Friday, 8 August 2014


A combination is an option trading strategy that involves the purchase and/or sale of both call and put options on the same underlying asset.
Call & Put Buying Combinations
The straddle is an unlimited profit, limited risk option trading strategy that is employed when the options trader believes that the price of the underlying asset will make a strong move in either direction in the near future. It can be constructed by buying an equal number of money call and put options with the same expiration date.
Like the straddle, the strangle is also a strategy that has limited risk and unlimited profit potential. The difference between the two strategies is that out-of-the-money options are purchased to construct the strangle, lowering the cost to establish the position but at the same time, a much larger move in the price of the underlying is required for the strategy to be profitable.
The strip is a modified, more bearish version of the common straddle. Construction is similar to the straddle except that the ratio of puts to calls purchased is 2 to 1.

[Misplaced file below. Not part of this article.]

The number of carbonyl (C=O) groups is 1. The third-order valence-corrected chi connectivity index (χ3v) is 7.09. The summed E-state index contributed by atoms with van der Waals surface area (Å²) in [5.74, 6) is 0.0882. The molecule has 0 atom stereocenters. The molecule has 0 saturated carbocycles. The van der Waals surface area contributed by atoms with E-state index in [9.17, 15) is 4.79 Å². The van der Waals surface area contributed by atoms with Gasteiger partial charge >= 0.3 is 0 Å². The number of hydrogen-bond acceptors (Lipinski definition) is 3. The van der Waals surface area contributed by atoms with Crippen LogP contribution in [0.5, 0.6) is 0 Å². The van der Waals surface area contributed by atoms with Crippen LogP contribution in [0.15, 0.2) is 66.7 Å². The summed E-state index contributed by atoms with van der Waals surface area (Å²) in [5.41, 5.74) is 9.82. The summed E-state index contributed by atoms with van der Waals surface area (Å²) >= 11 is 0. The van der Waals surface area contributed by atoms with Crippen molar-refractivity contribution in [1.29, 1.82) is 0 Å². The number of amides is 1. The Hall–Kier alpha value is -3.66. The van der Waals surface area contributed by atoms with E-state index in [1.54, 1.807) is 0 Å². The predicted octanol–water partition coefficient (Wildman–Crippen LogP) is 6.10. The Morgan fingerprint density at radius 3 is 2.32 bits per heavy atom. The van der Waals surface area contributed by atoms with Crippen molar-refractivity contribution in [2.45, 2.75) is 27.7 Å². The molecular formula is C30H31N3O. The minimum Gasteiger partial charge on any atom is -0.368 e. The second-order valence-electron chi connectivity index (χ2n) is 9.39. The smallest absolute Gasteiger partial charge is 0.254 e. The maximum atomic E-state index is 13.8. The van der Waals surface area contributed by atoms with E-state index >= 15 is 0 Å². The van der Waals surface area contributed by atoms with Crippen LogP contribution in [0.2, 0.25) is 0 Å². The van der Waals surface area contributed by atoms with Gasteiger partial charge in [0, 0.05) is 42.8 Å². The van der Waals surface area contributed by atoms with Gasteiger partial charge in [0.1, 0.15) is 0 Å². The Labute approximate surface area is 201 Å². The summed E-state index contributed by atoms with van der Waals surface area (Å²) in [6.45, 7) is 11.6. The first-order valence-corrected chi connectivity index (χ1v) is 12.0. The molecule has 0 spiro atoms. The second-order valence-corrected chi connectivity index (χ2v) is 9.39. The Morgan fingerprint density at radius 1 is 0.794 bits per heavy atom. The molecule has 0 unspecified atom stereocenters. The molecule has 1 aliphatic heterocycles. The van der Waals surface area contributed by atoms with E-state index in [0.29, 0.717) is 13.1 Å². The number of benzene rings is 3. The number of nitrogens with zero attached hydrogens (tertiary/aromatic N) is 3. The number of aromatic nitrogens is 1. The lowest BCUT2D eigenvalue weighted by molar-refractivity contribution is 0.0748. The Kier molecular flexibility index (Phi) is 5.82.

The strap is a more bullish variant of the straddle. Twice the numbers of call options are purchased to modify the straddle into a strap.
Synthetic Underlying
Combinations can be used to create options positions that have the same payoff pattern as the underlying. These positions are known as synthetic underlying positions. Using equity options as an example, a synthetic long stock position can be created by buying at-the-money call and selling an equal number of at-the-money put options.

1 comment:

  1. Thanks for sharing this information about options combinations. I have seen a lot of people adopting different and unique option strategies every day. Because inflation damages over economy too much. So it's hard to predict which technique is going to work or not.